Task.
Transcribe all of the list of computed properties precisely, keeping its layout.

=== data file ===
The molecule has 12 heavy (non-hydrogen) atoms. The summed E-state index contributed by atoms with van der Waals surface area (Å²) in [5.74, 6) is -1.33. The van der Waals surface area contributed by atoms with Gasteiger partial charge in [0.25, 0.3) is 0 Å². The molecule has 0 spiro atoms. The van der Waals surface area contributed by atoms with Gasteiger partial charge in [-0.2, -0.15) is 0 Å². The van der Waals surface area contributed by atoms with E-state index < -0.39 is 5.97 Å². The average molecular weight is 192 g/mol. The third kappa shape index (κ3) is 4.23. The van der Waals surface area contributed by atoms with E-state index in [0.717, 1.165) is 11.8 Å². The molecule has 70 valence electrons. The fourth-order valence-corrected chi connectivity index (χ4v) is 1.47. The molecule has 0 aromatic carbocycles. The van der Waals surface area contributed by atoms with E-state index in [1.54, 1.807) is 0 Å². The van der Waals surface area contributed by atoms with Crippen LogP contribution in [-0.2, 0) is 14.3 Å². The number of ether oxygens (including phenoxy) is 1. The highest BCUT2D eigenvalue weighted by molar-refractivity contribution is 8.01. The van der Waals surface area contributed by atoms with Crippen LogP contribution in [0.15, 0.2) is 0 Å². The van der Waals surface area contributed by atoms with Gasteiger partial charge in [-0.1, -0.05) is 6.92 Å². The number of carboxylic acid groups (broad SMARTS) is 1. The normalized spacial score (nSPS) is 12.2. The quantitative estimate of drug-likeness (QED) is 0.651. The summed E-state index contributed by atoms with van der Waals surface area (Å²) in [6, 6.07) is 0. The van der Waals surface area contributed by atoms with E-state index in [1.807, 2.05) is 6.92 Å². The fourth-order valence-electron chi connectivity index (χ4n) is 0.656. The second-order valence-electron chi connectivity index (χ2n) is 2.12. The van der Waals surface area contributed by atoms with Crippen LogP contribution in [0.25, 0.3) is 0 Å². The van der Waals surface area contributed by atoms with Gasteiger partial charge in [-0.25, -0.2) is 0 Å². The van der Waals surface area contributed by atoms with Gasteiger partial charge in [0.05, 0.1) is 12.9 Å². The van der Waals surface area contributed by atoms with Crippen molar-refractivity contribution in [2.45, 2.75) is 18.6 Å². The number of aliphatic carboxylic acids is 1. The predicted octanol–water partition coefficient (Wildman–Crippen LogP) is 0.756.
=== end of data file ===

The molecule has 12 heavy (non-hydrogen) atoms. The summed E-state index contributed by atoms with van der Waals surface area (Å²) in [5.74, 6) is -1.33. The van der Waals surface area contributed by atoms with Gasteiger partial charge in [0.25, 0.3) is 0 Å². The molecule has 0 spiro atoms. The van der Waals surface area contributed by atoms with Gasteiger partial charge in [-0.2, -0.15) is 0 Å². The van der Waals surface area contributed by atoms with E-state index < -0.39 is 5.97 Å². The average molecular weight is 192 g/mol. The third kappa shape index (κ3) is 4.23. The van der Waals surface area contributed by atoms with E-state index in [0.717, 1.165) is 11.8 Å². The molecule has 70 valence electrons. The fourth-order valence-corrected chi connectivity index (χ4v) is 1.47. The molecule has 0 aromatic carbocycles. The van der Waals surface area contributed by atoms with E-state index in [1.54, 1.807) is 0 Å². The van der Waals surface area contributed by atoms with Crippen LogP contribution in [-0.2, 0) is 14.3 Å². The number of ether oxygens (including phenoxy) is 1. The highest BCUT2D eigenvalue weighted by molar-refractivity contribution is 8.01. The van der Waals surface area contributed by atoms with Crippen LogP contribution in [0.15, 0.2) is 0 Å². The van der Waals surface area contributed by atoms with Gasteiger partial charge in [-0.1, -0.05) is 6.92 Å². The number of carboxylic acid groups (broad SMARTS) is 1. The normalized spacial score (nSPS) is 12.2. The quantitative estimate of drug-likeness (QED) is 0.651. The summed E-state index contributed by atoms with van der Waals surface area (Å²) in [6, 6.07) is 0. The van der Waals surface area contributed by atoms with E-state index in [1.807, 2.05) is 6.92 Å². The fourth-order valence-electron chi connectivity index (χ4n) is 0.656. The second-order valence-electron chi connectivity index (χ2n) is 2.12. The van der Waals surface area contributed by atoms with Crippen LogP contribution in [0.25, 0.3) is 0 Å². The van der Waals surface area contributed by atoms with Gasteiger partial charge in [-0.25, -0.2) is 0 Å². The van der Waals surface area contributed by atoms with Gasteiger partial charge in [0.05, 0.1) is 12.9 Å². The van der Waals surface area contributed by atoms with Crippen molar-refractivity contribution in [2.45, 2.75) is 18.6 Å². The number of aliphatic carboxylic acids is 1. The predicted octanol–water partition coefficient (Wildman–Crippen LogP) is 0.756.